May 13, 2010, began like any other day for 11-year-old Ty Field. Like other children across the country, he woke up, got dressed, had breakfast and went to school. While he sat on the bleachers waiting for class to start, talking and laughing with his friends, a student who had bullied him for the past two years approached him and proceeded to pick on him.
On this particular day, Ty decided he had had enough – so he retaliated, and, as it typically goes in adolescent scuffles, it was the second guy who got caught, and Ty was sent home from school – suspended for fighting.
Upon dropping him off at home, his mother instructed him to do his chores and homework, and that they would talk about what happened that evening after she and his father returned from work.
But Ty never did his chores or finished his homework.
Instead, he walked into his parents’ bedroom and took his own life with .22-caliber pistol.
“I think he acted without knowing or understanding the consequences,” his father, Kirk Smalley, says.
“I think he just couldn’t take it anymore. I think he was tired of the fighting. He was tired of the bullying.”
Since that day in 2010, Ty’s parents, Kirk and Laura Smalley, have devoted their lives to the anti-bullying movement with the program Stand for the Silent, traveling the country to schools, churches, community centers and youth groups to share their message that the bullying their son suffered prior to his suicide is very real and very serious, and that it plagues countless American youth everywhere, every day.
Frighteningly, “bullycide” – a phrase that has been coined to describe how bullying can lead to depression, suicidal thoughts and ultimately, like in Ty’s case, suicidal action – is on the rise.
It’s an uncomfortable subject that no one wants to talk about, let alone think about, but Smalley believes that if we don’t start talking about it, the numbers are going to continue to climb, and he and his wife have made it their life’s mission to help prevent other parents from ever having to suffer the same nightmare they live 24/7.
“Mother’s Day this year was the two-year anniversary of the day we lost Ty. Then came his birthday, June 16, and Father’s Day was the very next day. The 13th of any month is especially tough for us,” Smalley explains.
We don’t celebrate holidays anymore. They’re too hard. The first Christmas after we lost Ty was not Christmas. It was day 196 without our baby.”
Ty’s tragic story is one of several bullying/suicide cases in the past couple of years that have gained national attention, sending shockwaves across the country and putting youth culture under a new kind of microscope.
Bullying is no longer limited to the school playground or hallways, as technology has broken barriers and reduced safe zones via the internet’s social media and text messaging through smart phones, allowing harassment to follow kids home from school after hours, any time of the day.
According to the U.S. Department of Health and Human Services, teens report that bullying is a problem for them more often than racism, STDs or the pressure to have sex, and is as much of a problem as the pressure to use drugs or alcohol.
Cutting across socio-economic, racial, ethnic and cultural lines, bullying doesn’t discriminate.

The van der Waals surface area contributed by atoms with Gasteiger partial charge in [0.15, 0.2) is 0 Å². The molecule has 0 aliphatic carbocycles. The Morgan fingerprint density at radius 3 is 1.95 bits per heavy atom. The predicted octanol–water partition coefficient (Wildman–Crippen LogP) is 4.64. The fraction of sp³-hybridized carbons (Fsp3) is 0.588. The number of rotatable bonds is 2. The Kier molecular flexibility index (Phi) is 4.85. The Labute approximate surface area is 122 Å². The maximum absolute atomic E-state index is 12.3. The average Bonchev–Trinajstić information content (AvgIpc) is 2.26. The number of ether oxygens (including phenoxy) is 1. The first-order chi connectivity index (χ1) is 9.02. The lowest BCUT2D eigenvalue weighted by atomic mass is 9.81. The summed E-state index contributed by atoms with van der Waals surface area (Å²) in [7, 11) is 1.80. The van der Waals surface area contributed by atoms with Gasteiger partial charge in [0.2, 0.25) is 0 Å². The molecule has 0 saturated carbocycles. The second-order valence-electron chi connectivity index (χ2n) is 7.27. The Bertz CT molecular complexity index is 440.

The American Psychological Association estimates that 40 to 80 percent of school-age children are involved in bullying incidents at some point in their school careers – whether they are the victims, perpetrators or witnesses – and that 25 percent of students will encourage bullying if not given proper education and support in anti-bullying techniques.
By conducting open dialogue with the sources themselves, Smalley – who has spoken at nearly 500 schools and talked with over 610,000 kids – has experienced first-hand just how widespread the issue extends and how strong the hunger is for anti-bullying action and awareness amongst American students.
“We’ve traveled and spoken with students from coast to coast, border to border – from inner city schools to little bitty schools in tiny towns – and the main thing that we’ve learned that connects them all together is that bullying happens everywhere with every kind of child you can imagine,” he says.
We get calls and emails and text messages from kids at all hours of the night who are passionate about stopping bullying and want to make a change – and it’s not just the victims, but it’s also bullies. It’s bystanders and friends of both victims and bullies who have realized what bullying actions can cause and they want to get involved to help make it stop. Countless kids are taking a stand and saying, ‘I don’t have to take this anymore – what can I do to make a difference?’”
Defined as repeated interpersonal behavior that is intended to do physical or psychological harm, bullying can interfere with the important interpersonal relationships that support an adolescent’s mental health and wellbeing.
Dr. Megan Ballew, a clinical behavioral psychologist in Tulsa, witnesses the impact that bullying has on the youth she works with on a weekly, sometimes daily, basis. Ranging across the age spectrum, from kindergarten through senior year, she says that bullying can be linked directly to adolescent depression, whether the child has been bullied or because they have been identified as bullies themselves.
She says that there are two common bullying presentations she has dealt with over the years.
“The first scenario is with kids who are dealing with significant clinical depression. They were happy kids before it started happening – but now they are failing at school, isolating and having suicidal thoughts or are thinking about hurting themselves,” she explains.
The other most common scenario is with a kid that has been picked on for years at school in different ways. The parents have gone in, had meetings with the principals and teachers, and made numerous attempts to try to address the situation. It doesn’t stop, and finally that kid hits back and does something to defend himself – then he gets sent to me because he is identified as being aggressive. So after enduring the bullying – these kids are getting in trouble and being identified as being a problem.”